North Korea has agreed to send athletes to the 2018 Winter Olympics, but the question remains: How many are coming?
On Wednesday, Prime Minister Lee Nak-yon said “a massive delegation totaling between 400-500 people” is expected to visit South Korea, during a meeting with companies sponsoring the PyeongChang Olympics. Earlier in the morning, the PyeongChang Organizing committee said the two Koreas are working out details of the visit, including the number of North Korean athletes.
“The North has just decided to compete in the games, so no meeting has been arranged (to discuss the number of North Korean athletes,” a committee official told The Korea Herald on Wednesday. “All details will be provided upon the International Olympic Committee’s decision on the size of the delegation,” the official said.
Only the figure skating duo, Ryom Tae-ok and Kim Ju-sik, who placed 15th in last year’s World Championship, qualified to apply for the games but they missed the deadline to apply for a spot. However, the IOC is expected to grant their entry. Athletes in other sports, including skiing, may be granted wild card entries, but their number is unlikely to exceed 10, according to experts.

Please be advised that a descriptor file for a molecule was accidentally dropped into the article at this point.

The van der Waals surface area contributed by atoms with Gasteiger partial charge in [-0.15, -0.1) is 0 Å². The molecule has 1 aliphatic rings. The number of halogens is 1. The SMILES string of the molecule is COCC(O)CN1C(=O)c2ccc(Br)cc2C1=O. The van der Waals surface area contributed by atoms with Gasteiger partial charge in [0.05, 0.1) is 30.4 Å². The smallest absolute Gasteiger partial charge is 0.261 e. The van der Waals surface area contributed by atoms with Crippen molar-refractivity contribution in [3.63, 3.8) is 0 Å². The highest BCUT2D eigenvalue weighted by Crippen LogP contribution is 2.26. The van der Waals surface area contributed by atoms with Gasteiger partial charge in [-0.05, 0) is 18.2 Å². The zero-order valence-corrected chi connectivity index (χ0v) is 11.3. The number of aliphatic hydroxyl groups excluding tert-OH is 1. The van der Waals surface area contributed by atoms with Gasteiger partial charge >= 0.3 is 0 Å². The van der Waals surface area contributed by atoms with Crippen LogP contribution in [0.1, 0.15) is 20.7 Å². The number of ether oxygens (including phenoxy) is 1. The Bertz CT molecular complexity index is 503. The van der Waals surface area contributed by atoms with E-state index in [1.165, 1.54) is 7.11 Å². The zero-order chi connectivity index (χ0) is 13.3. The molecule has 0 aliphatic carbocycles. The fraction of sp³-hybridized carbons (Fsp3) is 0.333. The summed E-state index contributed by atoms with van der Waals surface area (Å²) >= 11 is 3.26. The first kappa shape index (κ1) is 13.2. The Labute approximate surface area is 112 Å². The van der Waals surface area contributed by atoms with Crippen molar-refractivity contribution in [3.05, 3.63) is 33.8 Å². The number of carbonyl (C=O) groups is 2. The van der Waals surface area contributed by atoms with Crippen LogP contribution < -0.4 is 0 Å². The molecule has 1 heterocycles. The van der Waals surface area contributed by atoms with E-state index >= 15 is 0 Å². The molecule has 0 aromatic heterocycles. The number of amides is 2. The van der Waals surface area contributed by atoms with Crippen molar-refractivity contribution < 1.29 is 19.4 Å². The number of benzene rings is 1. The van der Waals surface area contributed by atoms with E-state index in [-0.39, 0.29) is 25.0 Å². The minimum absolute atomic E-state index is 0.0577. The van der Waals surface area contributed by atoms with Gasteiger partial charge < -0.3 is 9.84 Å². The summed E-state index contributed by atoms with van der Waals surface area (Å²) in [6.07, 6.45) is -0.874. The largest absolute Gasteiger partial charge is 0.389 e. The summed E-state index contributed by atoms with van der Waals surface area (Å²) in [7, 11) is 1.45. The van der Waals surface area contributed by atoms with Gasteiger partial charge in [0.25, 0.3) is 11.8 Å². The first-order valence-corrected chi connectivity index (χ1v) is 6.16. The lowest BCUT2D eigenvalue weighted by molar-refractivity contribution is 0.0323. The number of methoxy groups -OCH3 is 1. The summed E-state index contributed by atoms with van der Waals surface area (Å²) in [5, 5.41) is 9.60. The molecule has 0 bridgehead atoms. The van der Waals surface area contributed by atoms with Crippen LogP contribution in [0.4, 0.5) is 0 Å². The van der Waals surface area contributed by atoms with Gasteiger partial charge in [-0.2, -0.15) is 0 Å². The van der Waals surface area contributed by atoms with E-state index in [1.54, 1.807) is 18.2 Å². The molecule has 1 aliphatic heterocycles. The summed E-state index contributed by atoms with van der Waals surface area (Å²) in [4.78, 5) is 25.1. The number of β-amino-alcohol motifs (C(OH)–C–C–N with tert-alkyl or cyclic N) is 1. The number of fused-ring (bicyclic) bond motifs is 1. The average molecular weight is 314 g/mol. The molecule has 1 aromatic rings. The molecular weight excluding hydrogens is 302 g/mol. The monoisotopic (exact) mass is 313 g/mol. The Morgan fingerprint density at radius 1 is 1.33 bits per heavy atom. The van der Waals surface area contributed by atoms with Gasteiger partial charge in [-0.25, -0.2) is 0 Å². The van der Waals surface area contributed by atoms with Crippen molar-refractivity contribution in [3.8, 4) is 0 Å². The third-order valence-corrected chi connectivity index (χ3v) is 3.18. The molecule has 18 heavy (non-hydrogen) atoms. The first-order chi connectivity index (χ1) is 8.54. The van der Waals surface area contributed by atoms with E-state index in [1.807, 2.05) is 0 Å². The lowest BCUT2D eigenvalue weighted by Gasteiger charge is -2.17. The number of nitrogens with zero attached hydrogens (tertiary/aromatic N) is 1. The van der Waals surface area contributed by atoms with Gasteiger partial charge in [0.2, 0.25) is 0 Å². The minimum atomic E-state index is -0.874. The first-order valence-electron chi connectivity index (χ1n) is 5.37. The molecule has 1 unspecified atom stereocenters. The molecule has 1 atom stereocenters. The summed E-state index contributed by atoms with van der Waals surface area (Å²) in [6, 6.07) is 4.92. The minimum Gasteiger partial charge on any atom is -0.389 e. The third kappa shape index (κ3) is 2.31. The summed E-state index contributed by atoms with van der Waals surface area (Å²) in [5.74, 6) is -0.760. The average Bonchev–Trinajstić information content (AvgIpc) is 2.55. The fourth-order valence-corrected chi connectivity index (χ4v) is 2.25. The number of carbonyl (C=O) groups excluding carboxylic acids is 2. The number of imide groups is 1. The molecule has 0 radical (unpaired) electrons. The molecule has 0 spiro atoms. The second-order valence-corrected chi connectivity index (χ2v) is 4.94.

North Korea has earned only two medals in past Winter Games, which it has attended sporadically, starting in 1964. They include a silver medal in speed skating and a bronze medal in short-track speed skating in 1992. The last Olympic Games in which it participated was the 2016 Summer Olympics in Rio de Janeiro.
Besides the athletes, the North Korean Olympic delegation will include high-ranking officials, a taekwondo demonstration team and a cheering squad, according to a joint statement released after the first inter-Korean talks in more than 52 years.
A squad of 288 cheerleaders accompanied athletes to the 2002 Asian Games in Busan, while 303 and 124 were present at the 2003 Summer Universiade in Daegu and the 2005 Asian Athletics Championships in Incheon, respectively.
If they do come to the PyeongChang Games, it will be the first event in 13 years for the cheerleaders to attend in South Korea. They would also likely be joining the largest contingent to a sporting event -- a contingent that includes athletes, performing artists and other officials.
Both sides will continue to discuss whether a North Korean cheering squad will cheer alongside their South Korean counterparts as a single unit -- or separately.
The committee also has to decide where the North Korean delegation will stay during the Olympics, the committee said. It is not yet clear if South and North Korean athletes will jointly enter the Olympics stadium during the opening ceremony, holding a single Korean Peninsula flag, a symbol of easing tensions on the peninsula.
By Bak Se-hwan (email@example.com